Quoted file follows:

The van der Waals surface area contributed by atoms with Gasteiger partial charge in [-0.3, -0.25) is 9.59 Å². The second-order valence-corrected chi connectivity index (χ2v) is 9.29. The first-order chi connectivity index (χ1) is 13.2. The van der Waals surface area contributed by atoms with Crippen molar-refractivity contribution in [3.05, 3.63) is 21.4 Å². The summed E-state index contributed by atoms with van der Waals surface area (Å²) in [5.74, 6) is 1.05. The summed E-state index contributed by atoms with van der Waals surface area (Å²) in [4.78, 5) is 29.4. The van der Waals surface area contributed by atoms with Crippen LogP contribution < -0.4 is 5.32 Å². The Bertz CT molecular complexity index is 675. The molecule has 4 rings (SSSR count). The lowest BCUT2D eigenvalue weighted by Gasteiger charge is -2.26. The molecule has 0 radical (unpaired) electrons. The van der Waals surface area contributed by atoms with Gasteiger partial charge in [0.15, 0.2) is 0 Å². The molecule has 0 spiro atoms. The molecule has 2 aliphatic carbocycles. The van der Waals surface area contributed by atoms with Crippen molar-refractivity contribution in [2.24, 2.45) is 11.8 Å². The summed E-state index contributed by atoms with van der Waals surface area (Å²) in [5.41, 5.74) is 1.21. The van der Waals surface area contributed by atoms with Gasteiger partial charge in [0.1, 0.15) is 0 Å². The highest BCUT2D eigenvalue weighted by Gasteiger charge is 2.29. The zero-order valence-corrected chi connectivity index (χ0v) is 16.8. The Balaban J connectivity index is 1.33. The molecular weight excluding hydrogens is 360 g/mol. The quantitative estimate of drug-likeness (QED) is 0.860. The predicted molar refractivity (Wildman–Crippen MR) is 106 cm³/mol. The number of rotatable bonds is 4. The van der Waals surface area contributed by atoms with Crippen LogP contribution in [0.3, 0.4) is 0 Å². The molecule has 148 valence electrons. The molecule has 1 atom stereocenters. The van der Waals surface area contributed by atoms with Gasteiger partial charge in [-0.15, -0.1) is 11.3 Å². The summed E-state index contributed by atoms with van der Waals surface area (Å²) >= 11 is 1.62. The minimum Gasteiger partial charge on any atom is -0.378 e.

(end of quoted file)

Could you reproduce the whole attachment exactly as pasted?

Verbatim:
The van der Waals surface area contributed by atoms with Gasteiger partial charge in [-0.3, -0.25) is 9.59 Å². The second-order valence-corrected chi connectivity index (χ2v) is 9.29. The first-order chi connectivity index (χ1) is 13.2. The van der Waals surface area contributed by atoms with Crippen molar-refractivity contribution in [3.05, 3.63) is 21.4 Å². The summed E-state index contributed by atoms with van der Waals surface area (Å²) in [5.74, 6) is 1.05. The summed E-state index contributed by atoms with van der Waals surface area (Å²) in [4.78, 5) is 29.4. The van der Waals surface area contributed by atoms with Crippen LogP contribution < -0.4 is 5.32 Å². The Bertz CT molecular complexity index is 675. The molecule has 4 rings (SSSR count). The lowest BCUT2D eigenvalue weighted by Gasteiger charge is -2.26. The molecule has 0 radical (unpaired) electrons. The van der Waals surface area contributed by atoms with Gasteiger partial charge in [0.15, 0.2) is 0 Å². The molecule has 0 spiro atoms. The molecule has 2 aliphatic carbocycles. The van der Waals surface area contributed by atoms with Crippen molar-refractivity contribution in [2.24, 2.45) is 11.8 Å². The summed E-state index contributed by atoms with van der Waals surface area (Å²) in [5.41, 5.74) is 1.21. The van der Waals surface area contributed by atoms with Gasteiger partial charge in [0.1, 0.15) is 0 Å². The highest BCUT2D eigenvalue weighted by Gasteiger charge is 2.29. The zero-order valence-corrected chi connectivity index (χ0v) is 16.8. The Balaban J connectivity index is 1.33. The molecular weight excluding hydrogens is 360 g/mol. The quantitative estimate of drug-likeness (QED) is 0.860. The predicted molar refractivity (Wildman–Crippen MR) is 106 cm³/mol. The number of rotatable bonds is 4. The van der Waals surface area contributed by atoms with Crippen LogP contribution in [0.3, 0.4) is 0 Å². The molecule has 148 valence electrons. The molecule has 1 atom stereocenters. The van der Waals surface area contributed by atoms with Gasteiger partial charge in [-0.15, -0.1) is 11.3 Å². The summed E-state index contributed by atoms with van der Waals surface area (Å²) >= 11 is 1.62. The minimum Gasteiger partial charge on any atom is -0.378 e.